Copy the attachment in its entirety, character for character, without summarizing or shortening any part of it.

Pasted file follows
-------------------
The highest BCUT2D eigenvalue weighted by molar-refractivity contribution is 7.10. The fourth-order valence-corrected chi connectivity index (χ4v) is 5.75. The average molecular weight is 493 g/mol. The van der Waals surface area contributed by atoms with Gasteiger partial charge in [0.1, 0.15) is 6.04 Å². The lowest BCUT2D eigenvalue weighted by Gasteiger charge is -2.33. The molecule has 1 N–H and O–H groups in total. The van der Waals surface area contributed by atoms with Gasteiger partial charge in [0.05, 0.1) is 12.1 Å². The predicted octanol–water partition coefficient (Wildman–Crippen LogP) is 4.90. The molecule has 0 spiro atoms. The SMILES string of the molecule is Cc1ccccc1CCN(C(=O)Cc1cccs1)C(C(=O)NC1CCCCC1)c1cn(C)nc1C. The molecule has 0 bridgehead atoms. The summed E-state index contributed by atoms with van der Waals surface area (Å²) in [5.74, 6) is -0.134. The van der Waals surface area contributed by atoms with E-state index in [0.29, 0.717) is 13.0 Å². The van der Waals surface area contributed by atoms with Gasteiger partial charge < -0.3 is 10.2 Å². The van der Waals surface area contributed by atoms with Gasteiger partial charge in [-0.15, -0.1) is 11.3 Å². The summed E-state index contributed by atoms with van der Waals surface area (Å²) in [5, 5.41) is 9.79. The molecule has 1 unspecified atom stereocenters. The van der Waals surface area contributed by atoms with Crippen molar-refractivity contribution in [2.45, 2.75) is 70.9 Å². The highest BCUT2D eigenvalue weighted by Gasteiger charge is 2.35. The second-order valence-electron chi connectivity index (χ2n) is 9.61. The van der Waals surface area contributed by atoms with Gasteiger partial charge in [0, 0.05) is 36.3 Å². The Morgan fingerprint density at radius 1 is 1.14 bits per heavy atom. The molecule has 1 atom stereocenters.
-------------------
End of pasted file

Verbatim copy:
The highest BCUT2D eigenvalue weighted by molar-refractivity contribution is 7.10. The fourth-order valence-corrected chi connectivity index (χ4v) is 5.75. The average molecular weight is 493 g/mol. The van der Waals surface area contributed by atoms with Gasteiger partial charge in [0.1, 0.15) is 6.04 Å². The lowest BCUT2D eigenvalue weighted by Gasteiger charge is -2.33. The molecule has 1 N–H and O–H groups in total. The van der Waals surface area contributed by atoms with Gasteiger partial charge in [0.05, 0.1) is 12.1 Å². The predicted octanol–water partition coefficient (Wildman–Crippen LogP) is 4.90. The molecule has 0 spiro atoms. The SMILES string of the molecule is Cc1ccccc1CCN(C(=O)Cc1cccs1)C(C(=O)NC1CCCCC1)c1cn(C)nc1C. The molecule has 0 bridgehead atoms. The summed E-state index contributed by atoms with van der Waals surface area (Å²) in [5.74, 6) is -0.134. The van der Waals surface area contributed by atoms with E-state index in [0.29, 0.717) is 13.0 Å². The van der Waals surface area contributed by atoms with Gasteiger partial charge < -0.3 is 10.2 Å². The van der Waals surface area contributed by atoms with Gasteiger partial charge in [-0.15, -0.1) is 11.3 Å². The summed E-state index contributed by atoms with van der Waals surface area (Å²) in [5, 5.41) is 9.79. The molecule has 1 unspecified atom stereocenters. The van der Waals surface area contributed by atoms with Crippen molar-refractivity contribution in [2.45, 2.75) is 70.9 Å². The highest BCUT2D eigenvalue weighted by Gasteiger charge is 2.35. The second-order valence-electron chi connectivity index (χ2n) is 9.61. The van der Waals surface area contributed by atoms with Gasteiger partial charge in [0, 0.05) is 36.3 Å². The Morgan fingerprint density at radius 1 is 1.14 bits per heavy atom. The molecule has 1 atom stereocenters.